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University-Company collaboration: stronger together!

15 Sep 2016 News

University-Company collaboration: stronger together!

University-Company collaboration: stronger together!

Opinion article by Catarina Roseira | Marketing Manager PhD Coordenator at Porto Business School

A few years ago a research team from a Portuguese university made significant progress in its research area, earning it a major European award and media attention. Asked by a journalist about the possible intention to turn the result into something marketable, the person responsible for the investigation responded in a scandalized tone that Science does not exist to make money. Across the Atlantic, MIT (Massassuchets Institute of Technology) makes a point of stating that 50% of its patents registered in the USA are licensed to companies, such as 30% of patents pending. For MIT to make money on Science is ethical and evidence of its relevance beyond the boundaries of the academic universe.

These two examples illustrate very different views of the University’s role in value creation. In a traditional vision, the University has two missions: teaching and research. The University’s role is to produce new knowledge and qualify human capital through its different courses, such as bachelors, masters, doctorates. The two missions are interwoven by anchoring the training of students in the scientific, cultural and artistic research produced at the University. The University creates value and transfers it through the students and the companies recruit. In addition, the University disseminates the knowledge it produces through traditional channels such as the publication of articles in scientific journals or participation in academic conferences whose audience is largely composed of scholars.

Currently, the existence of a Third Mission of the University, which includes its involvement with society, or paraphrasing the mission of the University of Porto, is consensual to the “social and economic valorization of knowledge and the active participation in the progress of the communities in which it operates”. That is, it is no longer enough for the University to produce knowledge, it must be able to transform it into real economic, social, cultural and environmental value through its involvement with the different social, economic and cultural actors that surround it.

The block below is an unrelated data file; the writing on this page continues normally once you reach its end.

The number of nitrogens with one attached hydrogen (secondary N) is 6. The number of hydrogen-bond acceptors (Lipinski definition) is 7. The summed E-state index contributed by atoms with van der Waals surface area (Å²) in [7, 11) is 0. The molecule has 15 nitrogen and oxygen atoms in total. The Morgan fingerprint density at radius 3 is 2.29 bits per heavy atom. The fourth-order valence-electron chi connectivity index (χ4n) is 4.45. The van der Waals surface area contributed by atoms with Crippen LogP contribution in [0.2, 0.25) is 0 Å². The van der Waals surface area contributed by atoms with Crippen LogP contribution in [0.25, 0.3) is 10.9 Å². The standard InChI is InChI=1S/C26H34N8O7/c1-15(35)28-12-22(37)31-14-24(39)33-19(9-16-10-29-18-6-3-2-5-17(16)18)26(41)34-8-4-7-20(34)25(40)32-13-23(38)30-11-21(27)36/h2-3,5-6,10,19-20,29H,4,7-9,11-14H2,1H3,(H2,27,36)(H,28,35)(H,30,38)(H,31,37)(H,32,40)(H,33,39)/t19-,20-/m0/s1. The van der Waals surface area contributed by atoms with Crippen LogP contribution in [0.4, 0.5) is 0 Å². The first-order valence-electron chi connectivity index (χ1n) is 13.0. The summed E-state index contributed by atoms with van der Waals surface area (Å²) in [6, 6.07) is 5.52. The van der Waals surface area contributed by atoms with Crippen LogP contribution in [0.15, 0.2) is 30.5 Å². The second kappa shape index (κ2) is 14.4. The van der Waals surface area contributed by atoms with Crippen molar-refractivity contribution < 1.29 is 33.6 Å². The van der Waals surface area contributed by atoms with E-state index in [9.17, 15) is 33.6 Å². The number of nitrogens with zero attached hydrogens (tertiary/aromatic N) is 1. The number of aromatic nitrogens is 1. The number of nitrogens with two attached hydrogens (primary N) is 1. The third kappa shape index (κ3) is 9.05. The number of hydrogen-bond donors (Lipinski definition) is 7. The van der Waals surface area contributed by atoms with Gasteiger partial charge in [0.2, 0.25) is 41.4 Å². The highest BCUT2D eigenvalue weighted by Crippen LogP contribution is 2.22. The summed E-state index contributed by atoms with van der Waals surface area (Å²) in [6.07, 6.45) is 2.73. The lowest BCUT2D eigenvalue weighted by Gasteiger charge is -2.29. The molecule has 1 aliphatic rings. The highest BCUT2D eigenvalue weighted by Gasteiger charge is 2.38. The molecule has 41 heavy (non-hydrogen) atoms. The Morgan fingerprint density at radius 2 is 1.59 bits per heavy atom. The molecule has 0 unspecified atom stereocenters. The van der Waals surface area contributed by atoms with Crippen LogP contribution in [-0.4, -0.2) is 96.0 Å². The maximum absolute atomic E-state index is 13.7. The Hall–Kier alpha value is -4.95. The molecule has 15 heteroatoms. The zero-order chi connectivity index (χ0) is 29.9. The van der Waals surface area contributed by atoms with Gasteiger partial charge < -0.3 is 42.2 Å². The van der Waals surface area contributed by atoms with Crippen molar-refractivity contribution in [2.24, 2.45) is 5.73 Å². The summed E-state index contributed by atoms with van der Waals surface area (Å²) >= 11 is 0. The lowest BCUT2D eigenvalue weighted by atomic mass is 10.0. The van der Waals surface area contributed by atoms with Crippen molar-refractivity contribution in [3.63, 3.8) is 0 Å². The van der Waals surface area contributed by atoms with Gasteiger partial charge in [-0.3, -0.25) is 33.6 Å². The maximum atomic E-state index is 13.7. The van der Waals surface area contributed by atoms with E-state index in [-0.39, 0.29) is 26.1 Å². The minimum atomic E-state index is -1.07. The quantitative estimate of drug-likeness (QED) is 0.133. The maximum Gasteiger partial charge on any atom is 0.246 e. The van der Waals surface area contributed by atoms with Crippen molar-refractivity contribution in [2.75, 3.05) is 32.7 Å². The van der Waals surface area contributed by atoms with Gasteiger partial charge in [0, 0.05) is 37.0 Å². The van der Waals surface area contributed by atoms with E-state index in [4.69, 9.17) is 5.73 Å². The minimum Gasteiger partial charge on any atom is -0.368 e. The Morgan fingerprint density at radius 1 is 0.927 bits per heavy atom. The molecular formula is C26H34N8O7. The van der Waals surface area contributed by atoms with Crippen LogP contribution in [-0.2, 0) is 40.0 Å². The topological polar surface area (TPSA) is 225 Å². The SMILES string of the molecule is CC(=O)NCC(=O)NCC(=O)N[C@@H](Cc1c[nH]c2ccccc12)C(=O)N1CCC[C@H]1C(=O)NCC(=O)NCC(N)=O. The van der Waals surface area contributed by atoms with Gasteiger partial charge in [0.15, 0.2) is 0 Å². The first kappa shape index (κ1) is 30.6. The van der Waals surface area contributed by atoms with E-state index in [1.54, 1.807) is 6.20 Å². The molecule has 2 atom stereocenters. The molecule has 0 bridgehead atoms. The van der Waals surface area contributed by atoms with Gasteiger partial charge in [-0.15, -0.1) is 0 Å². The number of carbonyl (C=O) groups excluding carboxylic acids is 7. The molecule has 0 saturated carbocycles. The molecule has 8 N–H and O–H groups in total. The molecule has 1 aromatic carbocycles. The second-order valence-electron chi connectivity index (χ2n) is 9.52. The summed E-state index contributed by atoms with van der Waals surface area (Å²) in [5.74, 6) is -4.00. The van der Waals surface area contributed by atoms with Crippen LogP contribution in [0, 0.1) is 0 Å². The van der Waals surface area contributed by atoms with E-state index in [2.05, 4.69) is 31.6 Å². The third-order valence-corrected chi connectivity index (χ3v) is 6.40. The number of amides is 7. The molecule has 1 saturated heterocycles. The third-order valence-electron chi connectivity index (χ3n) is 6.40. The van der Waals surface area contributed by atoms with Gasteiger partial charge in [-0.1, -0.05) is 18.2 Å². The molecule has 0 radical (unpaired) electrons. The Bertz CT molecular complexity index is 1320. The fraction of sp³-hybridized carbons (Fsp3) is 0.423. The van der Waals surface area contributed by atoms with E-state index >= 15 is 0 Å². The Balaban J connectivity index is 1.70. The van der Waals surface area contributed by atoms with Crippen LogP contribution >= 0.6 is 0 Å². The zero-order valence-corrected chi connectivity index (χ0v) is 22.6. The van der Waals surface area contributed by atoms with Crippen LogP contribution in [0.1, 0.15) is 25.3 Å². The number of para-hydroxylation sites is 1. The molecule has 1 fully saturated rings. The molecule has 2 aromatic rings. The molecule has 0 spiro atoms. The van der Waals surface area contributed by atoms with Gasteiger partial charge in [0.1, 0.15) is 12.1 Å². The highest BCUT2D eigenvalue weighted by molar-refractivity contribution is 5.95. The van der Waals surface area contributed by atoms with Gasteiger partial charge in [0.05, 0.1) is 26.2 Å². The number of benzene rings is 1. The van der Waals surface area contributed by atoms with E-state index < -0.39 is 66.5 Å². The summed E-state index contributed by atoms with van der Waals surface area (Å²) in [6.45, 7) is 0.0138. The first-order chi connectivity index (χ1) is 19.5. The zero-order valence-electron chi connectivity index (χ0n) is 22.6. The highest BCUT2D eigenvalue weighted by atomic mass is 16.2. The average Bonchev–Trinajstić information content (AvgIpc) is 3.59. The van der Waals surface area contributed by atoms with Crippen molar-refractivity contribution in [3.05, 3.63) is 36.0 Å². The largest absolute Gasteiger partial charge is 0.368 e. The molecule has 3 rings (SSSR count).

Today, the importance of economically valuing scientific knowledge is consensual in Portugal
Does this mean lessen your teaching or research activities? Not at all, since cultural and artistic scientific knowledge is the fundamental asset of the University upon which interaction with society must be built. Without scientific research, MIT would not have patents to license and thus earn revenue to invest in teaching and new research, sustaining new cycles of value creation.

Today, the importance of economically valuing scientific knowledge is consensual in Portugal. Several Portuguese universities have technology transfer offices with the purpose of supporting the management of the intellectual property of the knowledge produced there. In addition, they develop ecosystems of innovation and entrepreneurship, which include science and technology centers and business incubators, support for the creation of spin-offs, attraction of research centers of large companies, provision of training programs for entrepreneurs, organization of competitions of business ideas and support to new businesses, support to the internationalization of start-ups, etc. The UPTEC of the University of Porto and IPN (Instituto Pedro Nunes) are just two examples of this reality, already recognized nationally and internationally.

Teaching remains a privileged form of knowledge transfer, particularly through post-graduate teaching, such as masters and doctorates in the case of more complex knowledge. Continuous non-degree training and tailor-made training of companies also respond to the growing need for updating knowledge felt by companies and their employees. At this level, engaging companies and other organizations in identifying major challenges and future trends is a valuable contribution to help the University develop training offerings that ensure the development of skills aligned with the needs of society.

In addition, more and more companies and universities collaborate in national and international research projects and consortia. The increased requirement of funding agencies for the diversity of participants in research projects and the economic, social and environmental impact of the innovation produced is a strong stimulus to collaboration. The need to collaborate to obtain the much-needed funding for universities and enterprises may well be the initial stimulus needed to build bridges between the two worlds, but certainly not enough to ensure their sustainability.

The multiplication and deepening of these and other forms of creation and transfer of knowledge will depend on the mutual benefits recognized by the actors involved in these processes. The advantages of collaboration may not be recognized a priori, as universities and companies often have visions of the world, languages, time horizons, and different rhythms. To match or minimize these differences, interaction, reciprocity, trust and communication are necessary. This will help universities and companies to get to know each other, identify their competency and resource bases, key challenges and strategic drivers, and understand their needs and how they can collaborate to co-create solutions to their problems. In an increasingly complex and competitive world, knowledge sharing and co-creation of value are increasingly essential conditions for the valorization, competitiveness and sustainability of universities and companies.

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